NEW YORK (TheStreet) -- The doomsday crowd has been gnashing its teeth about inflation for years.
After the passage of the Troubled Asset Relief Program and the Federal Reserve's Quantitative Easing programs, the inflation paranoia even crept into the mainstream. It seemed a virtual certainty the country was headed for runaway inflation.
Today, after five years of incontrovertible evidence showing hardly any inflation, the market now appears to have discounted the possibility entirely.
Stocks command premium valuations and display impressive technical resilience. Treasury yields are locked in a historically low range while bonds at the short end of the curve pay investors a negative real yield. Gold has collapsed 40% from its highs while commodity indexes like the CRB have gone essentially nowhere for years. Real estate, for all its price recovery lately, still shows activity far below normal.
This is not how any of these assets are supposed to behave when inflation is on the horizon.
Markets never change on consensus. Trends turn around only when we believe it's a near-guarantee they'll keep going in the same direction they have been. Clearly, the markets believe the trend of "non-inflation" will be continuing indefinitely.
This is why we're so quick to dismiss the latest data points. In the last few months producer prices have increased at the fastest rate in a year and a half. The consumer price index (CPI) increased 1.4% in the first quarter, an annualized rate well over 5%. The market doesn't seem to care.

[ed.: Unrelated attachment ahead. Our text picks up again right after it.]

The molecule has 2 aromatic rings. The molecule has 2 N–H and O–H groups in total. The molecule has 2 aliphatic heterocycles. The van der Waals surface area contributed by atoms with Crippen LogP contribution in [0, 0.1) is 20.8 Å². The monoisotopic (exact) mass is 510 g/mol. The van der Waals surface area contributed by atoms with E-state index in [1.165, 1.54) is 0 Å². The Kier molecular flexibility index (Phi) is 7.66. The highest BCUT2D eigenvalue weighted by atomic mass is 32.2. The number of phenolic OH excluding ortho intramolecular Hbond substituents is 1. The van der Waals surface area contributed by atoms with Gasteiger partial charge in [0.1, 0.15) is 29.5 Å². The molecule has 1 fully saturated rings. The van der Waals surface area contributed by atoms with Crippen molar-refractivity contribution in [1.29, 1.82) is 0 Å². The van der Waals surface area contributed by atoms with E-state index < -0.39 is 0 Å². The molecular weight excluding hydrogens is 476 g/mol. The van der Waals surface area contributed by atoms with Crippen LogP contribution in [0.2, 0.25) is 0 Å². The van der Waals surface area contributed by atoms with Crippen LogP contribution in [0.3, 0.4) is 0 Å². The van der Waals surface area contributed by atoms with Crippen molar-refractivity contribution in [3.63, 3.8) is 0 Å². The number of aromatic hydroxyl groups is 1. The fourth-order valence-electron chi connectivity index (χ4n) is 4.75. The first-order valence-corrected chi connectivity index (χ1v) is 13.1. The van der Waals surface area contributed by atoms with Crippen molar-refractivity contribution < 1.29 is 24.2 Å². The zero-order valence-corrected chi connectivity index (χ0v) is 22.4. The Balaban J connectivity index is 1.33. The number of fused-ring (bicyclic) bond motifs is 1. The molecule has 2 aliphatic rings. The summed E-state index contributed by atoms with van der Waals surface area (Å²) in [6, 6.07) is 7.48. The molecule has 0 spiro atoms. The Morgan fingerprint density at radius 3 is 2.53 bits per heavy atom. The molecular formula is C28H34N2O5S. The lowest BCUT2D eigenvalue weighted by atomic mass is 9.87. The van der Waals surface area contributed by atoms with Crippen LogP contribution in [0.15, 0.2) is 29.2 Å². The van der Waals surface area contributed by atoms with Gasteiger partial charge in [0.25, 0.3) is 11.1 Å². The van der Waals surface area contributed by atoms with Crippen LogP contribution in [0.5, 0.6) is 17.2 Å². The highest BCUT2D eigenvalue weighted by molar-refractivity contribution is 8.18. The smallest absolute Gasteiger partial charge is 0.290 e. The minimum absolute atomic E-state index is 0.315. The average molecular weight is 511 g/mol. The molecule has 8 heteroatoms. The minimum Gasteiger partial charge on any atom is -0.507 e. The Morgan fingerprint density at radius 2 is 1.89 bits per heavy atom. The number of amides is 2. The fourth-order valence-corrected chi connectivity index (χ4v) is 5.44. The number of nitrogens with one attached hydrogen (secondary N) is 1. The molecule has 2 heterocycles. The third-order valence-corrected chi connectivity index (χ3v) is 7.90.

But the markets get it wrong a lot. It's also slow to react. The earliest warning signals always come from where few pay attention.
Right now, that's wages. One of the reasons why price inflation never ran out of control as predicted is because wage inflation wasn't there to support it. Wages are what keep prices afloat. Evidence is now emerging that wage inflation may finally be picking up.
According to the NFIB, the number of companies planning to increase workers has nearly doubled in recent months. This correlates almost perfectly with actual increases in year over year compensation, as one would expect.